By Roberta Attanasio
Why are we attracted to one face over another? What makes a face attractive and another one less attractive? “Research finds that features such as clear skin, prominent cheekbones, bright eyes, and full, red lips have been deemed attractive throughout recorded human history Research also finds a consistent preference for symmetrical and average faces. Although some argue that standards of beauty are primarily the product of Western media exposure, research suggests these standards transcend age and cultural boundaries, being demonstrated in infants, as well as in those living in societies with little exposure to Western media.”
Evolutionary theories propose that our preferences for certain facial features evolved because these features reflect physical health and, therefore, survival and reproduction. In other words, people who appear attractive to others may be better reproductive partners because they are healthier than average.
Studies suggest that immune function correlates with facial attractiveness. By fending off microbes and parasites that cause disease, a well-functioning immune system may increase the likelihood of both survival and reproductive success. However, traditionally, these studies measured immune function only indirectly, leading to mixed and inconclusive results.
Now, a study published in February 2022 suggests that facial attractiveness may provide insights into one’s immune function, particularly as it relates to one’s ability to efficiently combat (primarily) bacterial threats. For the study, researchers measured immune function directly, using a comprehensive set of laboratory-based tests, including—among others—natural killer cell function and phagocytosis. Natural killer cells are cells of the innate immune system, and play a pivotal role in defending against viruses and cancer. Phagocytosis is a process carried out by the so-called phagocytic cells (or big eaters), resulting in destruction of bacteria.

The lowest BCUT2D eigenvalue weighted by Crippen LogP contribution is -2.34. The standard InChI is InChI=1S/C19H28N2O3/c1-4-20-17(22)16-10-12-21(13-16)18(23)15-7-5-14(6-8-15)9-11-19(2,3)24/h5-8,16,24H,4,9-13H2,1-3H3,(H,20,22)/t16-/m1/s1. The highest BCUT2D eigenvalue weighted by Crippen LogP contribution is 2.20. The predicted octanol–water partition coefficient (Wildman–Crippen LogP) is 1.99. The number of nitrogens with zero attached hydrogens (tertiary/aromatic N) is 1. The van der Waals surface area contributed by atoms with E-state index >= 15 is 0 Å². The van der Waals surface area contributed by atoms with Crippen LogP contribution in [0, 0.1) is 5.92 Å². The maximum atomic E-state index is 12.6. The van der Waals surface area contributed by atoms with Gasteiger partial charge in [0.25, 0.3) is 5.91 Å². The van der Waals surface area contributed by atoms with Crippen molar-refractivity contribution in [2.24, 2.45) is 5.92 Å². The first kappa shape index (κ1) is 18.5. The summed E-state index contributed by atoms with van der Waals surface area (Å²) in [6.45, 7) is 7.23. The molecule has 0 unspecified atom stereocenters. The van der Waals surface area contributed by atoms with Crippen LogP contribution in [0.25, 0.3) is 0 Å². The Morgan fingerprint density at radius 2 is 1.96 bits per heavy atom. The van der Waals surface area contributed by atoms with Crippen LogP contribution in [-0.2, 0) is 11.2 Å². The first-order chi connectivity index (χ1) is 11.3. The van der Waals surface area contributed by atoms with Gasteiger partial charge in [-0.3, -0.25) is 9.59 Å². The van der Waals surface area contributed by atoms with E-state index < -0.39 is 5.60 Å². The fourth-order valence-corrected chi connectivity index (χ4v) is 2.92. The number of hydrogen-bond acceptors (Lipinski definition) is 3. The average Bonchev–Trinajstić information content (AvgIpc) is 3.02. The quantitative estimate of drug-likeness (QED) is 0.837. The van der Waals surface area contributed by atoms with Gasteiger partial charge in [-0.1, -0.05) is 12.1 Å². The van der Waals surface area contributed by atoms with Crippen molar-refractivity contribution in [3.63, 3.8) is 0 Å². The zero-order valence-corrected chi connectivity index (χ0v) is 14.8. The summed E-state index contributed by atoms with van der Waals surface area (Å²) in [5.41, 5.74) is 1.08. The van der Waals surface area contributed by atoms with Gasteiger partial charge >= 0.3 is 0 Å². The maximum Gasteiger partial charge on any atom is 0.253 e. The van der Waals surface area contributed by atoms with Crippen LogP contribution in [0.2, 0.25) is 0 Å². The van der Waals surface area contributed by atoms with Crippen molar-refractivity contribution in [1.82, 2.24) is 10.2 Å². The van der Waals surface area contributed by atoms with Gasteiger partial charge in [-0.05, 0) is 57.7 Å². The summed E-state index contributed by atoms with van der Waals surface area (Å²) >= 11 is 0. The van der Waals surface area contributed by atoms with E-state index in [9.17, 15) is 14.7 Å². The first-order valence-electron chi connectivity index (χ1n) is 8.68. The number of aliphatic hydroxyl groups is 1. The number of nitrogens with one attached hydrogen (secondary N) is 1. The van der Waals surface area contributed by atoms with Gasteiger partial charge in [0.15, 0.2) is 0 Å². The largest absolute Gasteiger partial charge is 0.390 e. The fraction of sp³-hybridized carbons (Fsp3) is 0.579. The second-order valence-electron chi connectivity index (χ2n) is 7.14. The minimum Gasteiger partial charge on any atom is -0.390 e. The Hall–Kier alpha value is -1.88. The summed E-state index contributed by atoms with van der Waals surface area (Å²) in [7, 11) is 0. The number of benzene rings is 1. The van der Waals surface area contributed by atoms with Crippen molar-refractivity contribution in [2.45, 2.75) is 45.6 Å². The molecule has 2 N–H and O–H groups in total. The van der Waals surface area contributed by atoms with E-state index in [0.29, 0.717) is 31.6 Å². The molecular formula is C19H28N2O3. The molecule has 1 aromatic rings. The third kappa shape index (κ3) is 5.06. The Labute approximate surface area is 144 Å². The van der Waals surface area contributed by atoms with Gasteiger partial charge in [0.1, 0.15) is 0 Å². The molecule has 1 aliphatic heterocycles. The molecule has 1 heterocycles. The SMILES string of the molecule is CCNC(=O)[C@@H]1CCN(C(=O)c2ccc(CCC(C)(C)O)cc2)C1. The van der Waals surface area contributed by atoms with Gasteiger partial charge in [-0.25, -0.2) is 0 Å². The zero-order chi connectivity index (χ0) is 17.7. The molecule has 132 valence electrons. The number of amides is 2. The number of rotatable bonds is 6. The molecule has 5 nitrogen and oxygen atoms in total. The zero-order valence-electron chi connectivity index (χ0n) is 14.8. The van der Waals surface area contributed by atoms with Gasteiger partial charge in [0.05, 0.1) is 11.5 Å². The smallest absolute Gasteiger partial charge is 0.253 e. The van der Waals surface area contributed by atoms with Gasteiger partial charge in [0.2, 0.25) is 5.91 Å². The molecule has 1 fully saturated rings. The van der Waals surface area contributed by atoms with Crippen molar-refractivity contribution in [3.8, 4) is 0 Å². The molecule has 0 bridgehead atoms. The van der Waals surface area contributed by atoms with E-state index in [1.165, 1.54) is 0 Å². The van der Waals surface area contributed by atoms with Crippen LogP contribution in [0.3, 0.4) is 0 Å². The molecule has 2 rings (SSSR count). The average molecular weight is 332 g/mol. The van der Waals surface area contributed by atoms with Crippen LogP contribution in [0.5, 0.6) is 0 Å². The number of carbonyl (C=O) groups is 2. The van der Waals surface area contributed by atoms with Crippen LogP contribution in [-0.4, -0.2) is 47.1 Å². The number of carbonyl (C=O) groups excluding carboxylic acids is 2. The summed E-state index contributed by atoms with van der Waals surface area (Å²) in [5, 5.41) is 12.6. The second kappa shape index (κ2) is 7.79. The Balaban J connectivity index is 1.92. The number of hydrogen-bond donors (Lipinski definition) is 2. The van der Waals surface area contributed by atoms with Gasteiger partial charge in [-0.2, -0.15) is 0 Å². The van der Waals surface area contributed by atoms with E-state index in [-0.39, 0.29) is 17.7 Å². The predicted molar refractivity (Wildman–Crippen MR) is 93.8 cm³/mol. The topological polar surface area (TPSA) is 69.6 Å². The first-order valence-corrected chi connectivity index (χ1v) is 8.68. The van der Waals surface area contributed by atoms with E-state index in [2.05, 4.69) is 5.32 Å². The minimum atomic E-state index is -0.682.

For the study, scientists asked 159 study participants (women and men averaging 20 years old) to pose for professional headshots in which they maintained neutral facial expressions and wore no make-up or jewelry. The scientists also collected health information and blood samples for immune function testing. Then, they recruited 492 additional study participants (women and men, averaging 25 years old) and asked them to rate the facial attractiveness of the other participants based on the photographs that were taken. The scientists linked the photograph-based ratings with immune function (as assessed by laboratory tests), and found that participants with stronger immune function were rated as more attractive.
The scientists conclude that “although future research is needed replicate these results, the current research suggests that a relationship between facial attractiveness and immune function is likely to exist.”
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